beccastareyes: Image of Sam from LotR. Text: loyal (Default)
So, I was reading Library War. For those of you who don't know the series, it's a manga where the Japanese government gives an organization wide powers to censor books... while local governments give libraries the power to protect their collections and freely distribute material. This ends with libraries and the Media Betterment Committee having para-military goons engaged in espionage, theft and sometime shooting matches. (Why hasn't the police or JSDF stepped in? Manga logic. Probably the same reason the Internet isn't playing a Wikileaks-style role and letting folks pirate everything they want. I guess I just pretend it exists in some Retro vision of the future.)

The manga adaption of Library War* is technically a shoujo (targeted to girls) series, based on where it's published. Since the plot threads are a mix of main character Iku Kasahara job as the first female member of the Library Defense Force (and duties regarding protecting books) and her own personal relationships with her roommate, the people on her team, and the Mysterious LDF Soldier who inspired her as a kid.

Actually, IIRC, Vision of Escaflowne also had the two manga adaptions pitched for different audiences, which has the same mix of action and relationship drama, though one could argue whether Hitomi or Van was the lead (or shift who got the protagonist hat based on your target audience).

Which got me thinking about how different series might look if you shifted their audience. A lot of it would just be shifting the focus on the cast -- I mean, take that classic anime of Fushigi Yuugi. Most of the cast is male, with half of the female cast being Miaka and Yui, who are non-combatants. Focus more on the aspect of protecting the priestess so she can summon Suzaku and more on Tamahome's relationships than Miaka's**, and it probably wouldn't read much different from a series in Shounen Jump. (The art would be different, too, I guess.)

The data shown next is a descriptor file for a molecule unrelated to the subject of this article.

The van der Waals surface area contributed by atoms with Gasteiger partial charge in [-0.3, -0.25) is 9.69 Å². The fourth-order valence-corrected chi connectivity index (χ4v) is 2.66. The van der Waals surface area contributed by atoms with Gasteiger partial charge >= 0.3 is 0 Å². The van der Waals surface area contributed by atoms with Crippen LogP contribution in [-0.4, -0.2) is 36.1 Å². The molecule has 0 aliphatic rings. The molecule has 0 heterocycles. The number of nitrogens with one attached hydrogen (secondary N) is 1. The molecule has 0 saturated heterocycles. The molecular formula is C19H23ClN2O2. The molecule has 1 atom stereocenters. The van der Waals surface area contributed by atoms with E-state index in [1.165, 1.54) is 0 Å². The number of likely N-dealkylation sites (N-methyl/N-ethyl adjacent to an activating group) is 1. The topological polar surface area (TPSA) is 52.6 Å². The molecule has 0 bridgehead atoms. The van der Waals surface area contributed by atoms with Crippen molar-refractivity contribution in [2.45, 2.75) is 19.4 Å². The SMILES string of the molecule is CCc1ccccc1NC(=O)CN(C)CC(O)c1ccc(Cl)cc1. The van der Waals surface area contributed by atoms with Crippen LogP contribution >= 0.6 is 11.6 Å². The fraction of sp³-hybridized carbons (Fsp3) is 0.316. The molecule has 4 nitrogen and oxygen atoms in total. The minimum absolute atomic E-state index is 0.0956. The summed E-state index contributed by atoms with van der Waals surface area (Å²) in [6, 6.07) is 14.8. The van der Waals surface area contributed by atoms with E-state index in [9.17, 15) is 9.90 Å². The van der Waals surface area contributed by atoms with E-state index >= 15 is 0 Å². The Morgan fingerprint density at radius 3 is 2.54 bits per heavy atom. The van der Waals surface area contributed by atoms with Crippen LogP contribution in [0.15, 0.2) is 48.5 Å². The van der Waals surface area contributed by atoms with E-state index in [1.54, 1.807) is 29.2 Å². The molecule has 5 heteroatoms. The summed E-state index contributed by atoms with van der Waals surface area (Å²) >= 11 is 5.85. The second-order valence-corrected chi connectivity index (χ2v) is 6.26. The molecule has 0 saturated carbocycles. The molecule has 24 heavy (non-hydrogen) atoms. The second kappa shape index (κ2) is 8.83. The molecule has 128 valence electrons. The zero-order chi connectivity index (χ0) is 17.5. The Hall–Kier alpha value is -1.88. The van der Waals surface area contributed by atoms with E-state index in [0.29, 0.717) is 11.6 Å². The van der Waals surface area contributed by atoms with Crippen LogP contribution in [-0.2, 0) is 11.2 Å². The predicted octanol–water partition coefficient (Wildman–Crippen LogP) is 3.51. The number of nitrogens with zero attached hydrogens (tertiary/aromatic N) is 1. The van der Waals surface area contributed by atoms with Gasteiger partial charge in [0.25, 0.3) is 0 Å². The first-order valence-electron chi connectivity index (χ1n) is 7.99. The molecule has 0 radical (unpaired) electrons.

You could probably do the same thing in reverse -- Bleach from Rukia or Orihime's perspective. It's not the fighting that distinguishes a shounen and a shoujo series, though there are plenty of shoujo series that are mundane relationship dramas or slice of life. (But, heck, the 'harem anime' is essentially this and pitched towards men/boys.)

I guess part of it is that it seems like non-BL shoujo and josei series are a bit marginalized by fans. Or maybe just that the shounen series get the Big Attention and Merchandise.

* At least, the one that's translated in English. Wikipedia tells me that Library War: Love and War is published in the shoujo magazine Lala, while Library War: Spitfire is published in the shounen magazine Dengeki Daioh.

** Seriously, look at the focus on friendship and camaraderie in the average shounen manga.
beccastareyes: Image of Sam from LotR. Text: loyal (Default)
Day 08 - The pairing with the most baggage? Shuri/Sarasa, Basara

I'll level with you. I haven't finished this manga series yet, because it's 27 volumes long and the English translations of volumes 18 and 19 are impossible to locate used (or as scanlations, for that matter). (Seriously, I've only seen them on a lot selling the entire series for $400.) But I have seen 17 volumes of Basara, so can talk a bit about the plot.

In a future Japan set after some ecological catastrophe reduces everyone back to the feudal era again, the land is ruled by the cruel Golden Emperor, and his four children, the Red King, the Blue King, the White King and the Black King. )
beccastareyes: Image of Sam from LotR. Text: loyal (Default)
Okay, so I just reviewed Ōoku, but noted the virology bothered me. Yes, I know the Redface Pox was just a plot contrivance to get a population in Japan that was 80% female. And I'm willing to accept that a disease can selectively kill men. But some other things bothered me.

I totally blame my Math Models in Biology course for this )

Music choice was intentional.
beccastareyes: Image of Sam from LotR. Text: loyal (Default)
So, manga reviews.

Hero Tales, volume 1 by Hiromu Arakawa
Read more... )

Mushishi, volumes 5-7 by Yuki Urushibara
Read more... )

Ōoku: The Inner Chambers, volume 1 by Fumi Yoshinaga
Read more... )
beccastareyes: Image of woman reading.  Text: hopeless bookworm (bookworm)
So, I'm a fan of the Basara series of manga by Yumi Tamura*. While I'm told it was the thing for people my age and sex to have read growing up in Japan, and a full English translation exists, it never caught on in America, so the later volumes had tiny print runs. As a result, there's no copies left in online bookstores, and the secondary market is gone.